Monday, September 15, 2008
William started school today! My little baby now at school. When the girls started I felt really old. Today, to be honest, the main thing I am feeling is how much I am looking forward to my day times and being able to get on with my work and my theology and vocation course without feeling guilty that I am not giving William enough attention. It will be lovely to have time to give every different ball that I am juggling some decent quality time. Daytime for work, after school for the children and evenings to finish work and relax - weekend as family times! I suppose I could also have felt relief that William has made school age as there have been people who didn't think he would. I don't feel this as, apart from some very scary line infections, I have never doubted that he would still be here. Indeed, now I feel more hope that he will be here a whole lot longer with the transplant.
William loved his morning at school. We were picked up by 'T' who will be his personal taxi driver! William was a bit overwhelmed by the prospect of school so comforted himself a bit with 'blankie' on the way but it had to go in the bag when he got there. In the classroom, William enjoyed drawing 'a boy sleeping on the moon' on the table (paper was stuck all over it). The teacher asked him what a little bit was with two circles aligning each other - William considered for a while and then declared it was his bottom! We had to agree, it looked like one. William read a whole book to the teacher and I. She was so impressed she said he will join a mixed age primary school reading group as he is so advance for his age with reading. William wants to read and is easy to teach. With all he goes through, books are a valuable source of entertainment and distraction for him. After reading, he made up a story of his own about a fire engine who got stuck in the sand. It was then outside playtime. They have a lovely play area. William picked a tomato to smell at snack time afterwards. We then sang songs and William did the weather board. William found one of his favourite library books in the classroom 'honey biscuits' a lovely story about a child making honey biscuits with her grandma and where all the ingredients come from. He shared it with his teacher so you can guess what he convinced her to do with him tomorrow! There was just time for some playdough and starting a maths game before we had to see the nurse to show her William's lines, illeostomy and gastro-jejenal tube. Our gastro nurse specialist is at the school this afternoon to teach them all about line safety, his pump and TPN etc. We have had to adjust his times so William is on TPN all day at school to make things a bit safer than flushing him off there. It was then home time.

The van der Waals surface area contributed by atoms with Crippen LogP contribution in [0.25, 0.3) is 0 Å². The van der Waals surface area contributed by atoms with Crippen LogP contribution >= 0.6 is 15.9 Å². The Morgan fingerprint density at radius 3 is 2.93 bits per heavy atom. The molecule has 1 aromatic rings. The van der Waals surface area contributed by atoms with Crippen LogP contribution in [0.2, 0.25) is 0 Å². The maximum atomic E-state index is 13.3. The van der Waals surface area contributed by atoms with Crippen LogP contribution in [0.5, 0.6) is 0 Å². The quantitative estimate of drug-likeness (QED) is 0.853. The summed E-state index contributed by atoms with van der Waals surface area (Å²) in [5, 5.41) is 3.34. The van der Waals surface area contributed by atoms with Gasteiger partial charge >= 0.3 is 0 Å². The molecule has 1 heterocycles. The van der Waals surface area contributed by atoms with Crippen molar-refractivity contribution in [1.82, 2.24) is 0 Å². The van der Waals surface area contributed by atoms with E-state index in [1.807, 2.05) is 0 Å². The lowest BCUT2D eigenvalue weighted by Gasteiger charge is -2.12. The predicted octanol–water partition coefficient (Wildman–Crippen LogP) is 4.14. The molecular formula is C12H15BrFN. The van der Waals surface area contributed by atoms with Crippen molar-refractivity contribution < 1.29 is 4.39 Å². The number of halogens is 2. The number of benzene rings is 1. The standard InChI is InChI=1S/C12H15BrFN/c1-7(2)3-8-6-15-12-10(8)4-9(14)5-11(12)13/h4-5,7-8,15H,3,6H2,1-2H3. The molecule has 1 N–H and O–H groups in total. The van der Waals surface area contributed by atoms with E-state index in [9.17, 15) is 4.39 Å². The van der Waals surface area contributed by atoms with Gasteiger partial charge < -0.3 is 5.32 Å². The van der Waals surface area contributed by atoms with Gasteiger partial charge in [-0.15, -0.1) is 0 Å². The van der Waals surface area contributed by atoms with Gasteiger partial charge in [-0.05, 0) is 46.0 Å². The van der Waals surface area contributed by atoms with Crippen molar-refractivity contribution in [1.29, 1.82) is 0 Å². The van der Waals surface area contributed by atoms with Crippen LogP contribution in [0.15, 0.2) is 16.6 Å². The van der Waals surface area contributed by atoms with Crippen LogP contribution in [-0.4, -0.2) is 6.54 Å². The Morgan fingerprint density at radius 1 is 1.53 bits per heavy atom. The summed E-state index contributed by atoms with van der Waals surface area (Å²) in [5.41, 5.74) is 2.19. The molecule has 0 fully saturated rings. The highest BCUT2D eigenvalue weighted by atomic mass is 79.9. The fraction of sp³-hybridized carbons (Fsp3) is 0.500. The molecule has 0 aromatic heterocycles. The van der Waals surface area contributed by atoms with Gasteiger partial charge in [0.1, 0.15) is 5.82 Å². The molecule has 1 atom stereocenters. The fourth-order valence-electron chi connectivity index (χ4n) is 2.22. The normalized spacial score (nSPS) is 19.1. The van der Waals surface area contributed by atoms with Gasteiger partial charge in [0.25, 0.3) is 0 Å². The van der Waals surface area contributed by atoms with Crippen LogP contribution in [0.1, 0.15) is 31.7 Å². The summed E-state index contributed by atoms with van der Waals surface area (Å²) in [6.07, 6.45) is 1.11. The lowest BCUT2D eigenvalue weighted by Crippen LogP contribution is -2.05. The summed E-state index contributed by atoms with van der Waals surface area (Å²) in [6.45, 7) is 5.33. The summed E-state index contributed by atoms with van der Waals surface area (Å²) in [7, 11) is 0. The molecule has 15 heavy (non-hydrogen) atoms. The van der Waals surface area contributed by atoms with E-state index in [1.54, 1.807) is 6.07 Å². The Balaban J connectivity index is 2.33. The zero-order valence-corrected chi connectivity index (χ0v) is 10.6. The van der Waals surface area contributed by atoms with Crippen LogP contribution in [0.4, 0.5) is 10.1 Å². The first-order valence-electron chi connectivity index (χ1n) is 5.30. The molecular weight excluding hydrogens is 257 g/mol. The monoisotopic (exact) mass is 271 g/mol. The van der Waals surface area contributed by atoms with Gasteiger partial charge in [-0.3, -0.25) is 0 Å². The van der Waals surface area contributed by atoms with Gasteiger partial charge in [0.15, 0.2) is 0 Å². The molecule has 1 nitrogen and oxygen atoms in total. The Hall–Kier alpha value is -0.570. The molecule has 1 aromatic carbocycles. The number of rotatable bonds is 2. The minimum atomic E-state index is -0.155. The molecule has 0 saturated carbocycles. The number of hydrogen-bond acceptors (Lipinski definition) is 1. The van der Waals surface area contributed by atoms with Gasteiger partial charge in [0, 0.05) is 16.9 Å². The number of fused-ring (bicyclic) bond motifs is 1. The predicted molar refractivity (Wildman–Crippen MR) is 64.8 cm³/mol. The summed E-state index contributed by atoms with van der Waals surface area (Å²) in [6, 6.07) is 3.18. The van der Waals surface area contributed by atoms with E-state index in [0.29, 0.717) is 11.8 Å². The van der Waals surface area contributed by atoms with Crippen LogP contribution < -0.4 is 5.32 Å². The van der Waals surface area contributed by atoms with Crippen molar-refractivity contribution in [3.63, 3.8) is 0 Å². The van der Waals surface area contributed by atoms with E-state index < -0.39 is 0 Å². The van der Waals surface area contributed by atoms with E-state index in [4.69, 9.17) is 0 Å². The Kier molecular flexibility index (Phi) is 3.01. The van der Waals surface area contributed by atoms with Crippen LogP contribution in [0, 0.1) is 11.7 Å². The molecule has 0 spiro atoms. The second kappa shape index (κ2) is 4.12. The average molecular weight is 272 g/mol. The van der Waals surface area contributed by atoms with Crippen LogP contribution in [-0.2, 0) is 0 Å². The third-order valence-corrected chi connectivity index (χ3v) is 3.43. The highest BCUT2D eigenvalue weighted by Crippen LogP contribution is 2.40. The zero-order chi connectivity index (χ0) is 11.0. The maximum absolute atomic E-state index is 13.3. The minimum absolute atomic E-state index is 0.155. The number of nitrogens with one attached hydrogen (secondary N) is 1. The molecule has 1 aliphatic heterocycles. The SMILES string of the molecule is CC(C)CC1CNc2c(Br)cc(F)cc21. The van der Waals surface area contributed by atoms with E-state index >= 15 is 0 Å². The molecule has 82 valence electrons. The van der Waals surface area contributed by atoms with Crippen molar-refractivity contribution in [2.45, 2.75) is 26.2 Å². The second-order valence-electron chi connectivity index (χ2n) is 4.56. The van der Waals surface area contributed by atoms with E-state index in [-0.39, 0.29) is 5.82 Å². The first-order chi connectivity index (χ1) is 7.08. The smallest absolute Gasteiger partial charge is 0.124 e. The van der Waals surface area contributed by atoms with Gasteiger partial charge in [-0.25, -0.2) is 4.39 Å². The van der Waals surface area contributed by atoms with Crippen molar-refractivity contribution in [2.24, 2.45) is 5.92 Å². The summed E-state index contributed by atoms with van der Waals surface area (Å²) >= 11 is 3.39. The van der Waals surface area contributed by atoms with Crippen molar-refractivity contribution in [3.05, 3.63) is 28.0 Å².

William did so well on his first day that he will be going in full time from Thursday. I am in with him this week before our lovely Sue takes over next week. William's current school is a special needs school because he is pretty high need with all he comes with right now. After his transplant we will sit down and discuss whether he will remain there or go to mainstream school with Sue. Talking of 'transplant' the art installation was very interesting. I will talk about that tomorrow.
Sunday, September 14, 2008
Friday, September 12, 2008
I have had one of the most trying days of my recent life and I was all set to blog about how Wills and I travelled into London for his vaccination, except it was only ordered this morning and wasn't in stock, and neither was the alternative, and then I locked myself out in the afternoon school run so I and William's nurse and Sue, his one to one, who were here for a meeting with me about school next week were locked out and had to meet in the park (at least it was sunny).... I would have been bloggin about a frustrating and traumatic day for Wills and I but, instead, I have some happy pictures of 'Prince William who lives in a bouncy castle' to share with you.